tue 19/03/2019

Visual Arts Galleries

Art Gallery: The Worlds of Mervyn Peake

Fisun Güner Peake's 'The Mad Hatter's Tea Party', 1945

Best known for the Gormenghast Trilogy, Mervyn Peake, who died in 1968 and whose centenary is celebrated this year, was also an artist, an illustrator and a poet. As well as illustrating his own fiction (images 5-9), some of his finest drawings were for books by other authors. For grotesque satiric humour and Gothic sensibility he found a perfect match in Dickens, as his rather creepy illustrations for Bleak House beautifully attest.

Read more...

Marcel van Eeden, Sprueth Magers London

Josh Spero

An article in this week's New Yorker bemoans the death of drawing in art. Why has the emphasis on craft, Adam Gopnik writes, been replaced by concept? He has evidently not seen the fantastic noirish drawings of Marcel van Eeden at Sprueth Magers in Mayfair.

Read more...

Photo Gallery: Moby, Destroyed

Thomas H Green 'Unattended Luggage Will Be Destroyed': Moby makes stark photographic use of an airport sign

As well as a new album, Destroyed, Moby is putting out a book of photographic prints under the same title. The idea of the book is to capture the essence of being on a global tour, from the mundanity of waiting in airports to the majesty of landscapes and cities, from the explosive excitement of stadium-sized crowds to the solitude of hotel rooms at night. The images will also be on display in the Proud Gallery in Camden Town, north London. theartsdesk showcases a...

Read more...

Photo Gallery: Figures and Fiction - Contemporary South African Photography, V&A

Fisun Güner Jodi Bieber's photographs from her series 'Real Beauty' can feel uncomfortably voyeuristic

It’s been 17 years since apartheid came to an end in South Africa, and the transition to democracy has not been an easy one, for while political systems may change, social attitudes may prove yet more difficult to shift....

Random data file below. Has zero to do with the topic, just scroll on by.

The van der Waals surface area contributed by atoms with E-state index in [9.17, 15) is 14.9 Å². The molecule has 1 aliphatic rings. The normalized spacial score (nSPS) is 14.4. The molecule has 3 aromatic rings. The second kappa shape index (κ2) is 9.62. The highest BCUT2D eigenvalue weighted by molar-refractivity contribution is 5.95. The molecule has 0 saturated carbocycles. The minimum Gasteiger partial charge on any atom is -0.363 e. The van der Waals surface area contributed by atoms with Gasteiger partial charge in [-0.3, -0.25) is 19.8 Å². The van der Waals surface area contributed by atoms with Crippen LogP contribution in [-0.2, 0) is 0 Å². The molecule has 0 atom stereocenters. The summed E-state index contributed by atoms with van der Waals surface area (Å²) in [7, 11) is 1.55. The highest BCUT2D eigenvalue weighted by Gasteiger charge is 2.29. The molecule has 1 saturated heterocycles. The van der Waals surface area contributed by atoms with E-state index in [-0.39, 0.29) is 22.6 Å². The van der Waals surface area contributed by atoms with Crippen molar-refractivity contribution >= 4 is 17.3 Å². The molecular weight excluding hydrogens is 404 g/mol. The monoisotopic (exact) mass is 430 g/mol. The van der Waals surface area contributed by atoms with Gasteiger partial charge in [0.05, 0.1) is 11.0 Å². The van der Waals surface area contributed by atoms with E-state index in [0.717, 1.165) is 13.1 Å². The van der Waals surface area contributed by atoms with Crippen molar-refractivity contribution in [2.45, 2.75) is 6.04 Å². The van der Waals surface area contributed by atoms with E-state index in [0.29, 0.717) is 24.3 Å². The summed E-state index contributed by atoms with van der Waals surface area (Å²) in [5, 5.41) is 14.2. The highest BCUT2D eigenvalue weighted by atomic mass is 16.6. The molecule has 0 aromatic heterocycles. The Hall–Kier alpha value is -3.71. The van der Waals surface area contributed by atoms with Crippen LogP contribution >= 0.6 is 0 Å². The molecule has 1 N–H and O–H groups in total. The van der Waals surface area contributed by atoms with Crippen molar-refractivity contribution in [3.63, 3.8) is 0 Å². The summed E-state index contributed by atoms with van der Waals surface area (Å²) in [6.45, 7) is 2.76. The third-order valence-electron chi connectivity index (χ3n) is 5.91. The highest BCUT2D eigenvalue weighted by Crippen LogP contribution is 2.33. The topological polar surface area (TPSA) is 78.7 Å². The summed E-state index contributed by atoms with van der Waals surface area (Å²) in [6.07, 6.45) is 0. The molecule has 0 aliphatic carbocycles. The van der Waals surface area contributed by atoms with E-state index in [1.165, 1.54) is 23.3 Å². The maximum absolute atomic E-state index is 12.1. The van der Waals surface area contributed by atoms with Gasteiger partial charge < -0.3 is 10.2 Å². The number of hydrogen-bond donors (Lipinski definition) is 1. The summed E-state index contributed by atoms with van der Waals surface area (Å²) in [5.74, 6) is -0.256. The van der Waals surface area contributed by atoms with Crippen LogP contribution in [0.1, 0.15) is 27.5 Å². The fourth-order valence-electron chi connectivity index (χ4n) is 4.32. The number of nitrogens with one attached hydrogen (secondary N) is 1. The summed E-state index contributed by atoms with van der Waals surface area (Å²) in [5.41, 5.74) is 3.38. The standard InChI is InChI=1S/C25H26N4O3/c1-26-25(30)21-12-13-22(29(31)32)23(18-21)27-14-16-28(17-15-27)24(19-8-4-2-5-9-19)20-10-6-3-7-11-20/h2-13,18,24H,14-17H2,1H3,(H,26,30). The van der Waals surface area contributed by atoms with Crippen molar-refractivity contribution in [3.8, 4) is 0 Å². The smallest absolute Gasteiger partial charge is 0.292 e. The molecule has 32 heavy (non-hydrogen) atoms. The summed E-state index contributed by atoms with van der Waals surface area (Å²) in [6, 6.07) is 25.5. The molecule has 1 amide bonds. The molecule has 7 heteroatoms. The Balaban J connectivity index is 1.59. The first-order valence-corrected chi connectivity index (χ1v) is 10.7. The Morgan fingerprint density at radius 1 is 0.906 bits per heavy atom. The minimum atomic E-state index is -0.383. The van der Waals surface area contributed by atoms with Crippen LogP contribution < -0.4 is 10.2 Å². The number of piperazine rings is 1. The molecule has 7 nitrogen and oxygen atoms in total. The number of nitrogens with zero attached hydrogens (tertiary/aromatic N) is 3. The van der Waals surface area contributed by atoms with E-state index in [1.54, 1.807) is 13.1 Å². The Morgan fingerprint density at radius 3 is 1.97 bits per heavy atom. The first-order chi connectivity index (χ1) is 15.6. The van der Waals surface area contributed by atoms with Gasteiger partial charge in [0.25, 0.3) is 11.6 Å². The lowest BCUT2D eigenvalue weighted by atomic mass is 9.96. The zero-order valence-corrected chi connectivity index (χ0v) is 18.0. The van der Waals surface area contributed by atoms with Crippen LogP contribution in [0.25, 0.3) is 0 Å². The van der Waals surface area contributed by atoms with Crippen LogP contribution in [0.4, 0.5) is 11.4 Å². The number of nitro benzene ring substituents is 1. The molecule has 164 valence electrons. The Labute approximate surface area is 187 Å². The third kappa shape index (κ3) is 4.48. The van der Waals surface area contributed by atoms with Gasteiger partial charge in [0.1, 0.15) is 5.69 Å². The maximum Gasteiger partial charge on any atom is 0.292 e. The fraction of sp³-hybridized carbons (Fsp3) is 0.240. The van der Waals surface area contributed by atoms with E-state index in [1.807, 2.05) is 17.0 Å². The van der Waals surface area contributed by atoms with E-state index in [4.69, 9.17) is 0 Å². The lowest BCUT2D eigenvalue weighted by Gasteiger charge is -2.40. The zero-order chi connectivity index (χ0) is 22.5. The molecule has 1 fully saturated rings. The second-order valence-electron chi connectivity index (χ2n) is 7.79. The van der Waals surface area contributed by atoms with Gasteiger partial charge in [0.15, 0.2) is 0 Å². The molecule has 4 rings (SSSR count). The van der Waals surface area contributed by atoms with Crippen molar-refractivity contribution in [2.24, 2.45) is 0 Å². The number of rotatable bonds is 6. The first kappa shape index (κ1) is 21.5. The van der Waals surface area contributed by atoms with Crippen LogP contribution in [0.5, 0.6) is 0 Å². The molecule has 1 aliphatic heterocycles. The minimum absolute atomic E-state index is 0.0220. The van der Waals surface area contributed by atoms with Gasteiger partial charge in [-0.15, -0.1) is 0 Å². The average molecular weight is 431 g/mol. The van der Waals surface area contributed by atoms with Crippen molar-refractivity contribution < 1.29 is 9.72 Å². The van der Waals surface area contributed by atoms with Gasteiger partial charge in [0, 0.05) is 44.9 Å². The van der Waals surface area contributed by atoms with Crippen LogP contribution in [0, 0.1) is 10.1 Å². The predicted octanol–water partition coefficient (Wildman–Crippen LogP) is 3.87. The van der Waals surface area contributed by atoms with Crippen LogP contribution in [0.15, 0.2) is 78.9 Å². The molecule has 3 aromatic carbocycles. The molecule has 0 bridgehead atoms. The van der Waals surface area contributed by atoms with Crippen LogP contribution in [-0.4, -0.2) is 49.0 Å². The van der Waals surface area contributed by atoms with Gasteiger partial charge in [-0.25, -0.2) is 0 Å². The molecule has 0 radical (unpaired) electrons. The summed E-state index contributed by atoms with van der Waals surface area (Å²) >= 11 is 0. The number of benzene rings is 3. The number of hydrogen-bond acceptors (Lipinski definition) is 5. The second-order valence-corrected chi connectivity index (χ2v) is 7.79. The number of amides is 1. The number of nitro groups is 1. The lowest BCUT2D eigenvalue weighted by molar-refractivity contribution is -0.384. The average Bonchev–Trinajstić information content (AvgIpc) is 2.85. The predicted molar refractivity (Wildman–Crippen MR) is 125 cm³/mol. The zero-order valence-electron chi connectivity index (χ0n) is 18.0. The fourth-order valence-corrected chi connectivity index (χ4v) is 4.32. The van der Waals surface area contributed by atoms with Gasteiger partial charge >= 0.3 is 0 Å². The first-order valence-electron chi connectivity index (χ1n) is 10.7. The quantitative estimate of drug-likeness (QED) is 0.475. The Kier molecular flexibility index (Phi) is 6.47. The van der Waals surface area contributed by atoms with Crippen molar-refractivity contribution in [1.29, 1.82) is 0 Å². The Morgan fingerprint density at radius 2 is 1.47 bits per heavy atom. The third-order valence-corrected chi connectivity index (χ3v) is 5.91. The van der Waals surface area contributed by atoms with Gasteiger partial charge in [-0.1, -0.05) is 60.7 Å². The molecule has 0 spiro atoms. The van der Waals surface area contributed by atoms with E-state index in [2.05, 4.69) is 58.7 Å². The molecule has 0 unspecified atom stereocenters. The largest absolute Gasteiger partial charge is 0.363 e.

Read more...

Art Gallery: The Wellcome's Dirt - The Filthy Reality of Everyday Life

Fisun Güner 'Monster Soup, commonly called Thames Water' imagines what pestilent creatures may be found in the Thames

There have been exhibitions, indeed even a whole museum, dedicated to cleanliness: the Deutsches Hygiene Museum in Dresden, for instance (image 9), which was founded for the purpose of public education in hygiene and health, but which later embraced and diffused racist theories during the Nazi era. Yet there haven’t been many – or any, as far as I’m aware – devoted entirely to dirt. It’s all around us, yet historically we seem to have considered the subject unworthy of...

Read more...

Cob Studios & Gallery: Is north the new east?

Hilary Whitney 'Les Amants (Cascade )', 2009,  Noemie Goudal: The Cob Gallery opens with an exhibition that contemplates our modern relationship with nature

A burgeoning North London art scene, which includes the Zabludowicz Collection in Chalk Farm and one of the London outposts of the Gagosian Gallery, suggests that the art world has the North firmly in its sights and tomorrow sees the opening of its latest addition, Cob Studios & Gallery, based in the heart of Camden Town. Cob is jointly run by playwright Polly Stenham and Victoria Williams and aims to be a truly collaborative venue exhibiting work by emerging and established artists and...

Read more...

Art Gallery: Guitar Heroes - Legendary Craftsmen from Italy to New York

theartsdesk String theory: Detail of a guitar by James D'Aquisto

From a guitar by Matteo Sellas dating back to Germany before 1630 to one made in New York by John Monteleone in 2008, the Metropolitan Museum of Art’s Guitar Heroes exhibition is will go down as the longest guitar solo slot in history. Including one of the four surviving models by Stradivari, it monitors the guitar’s development in Italy and the instrument’s...

Read more...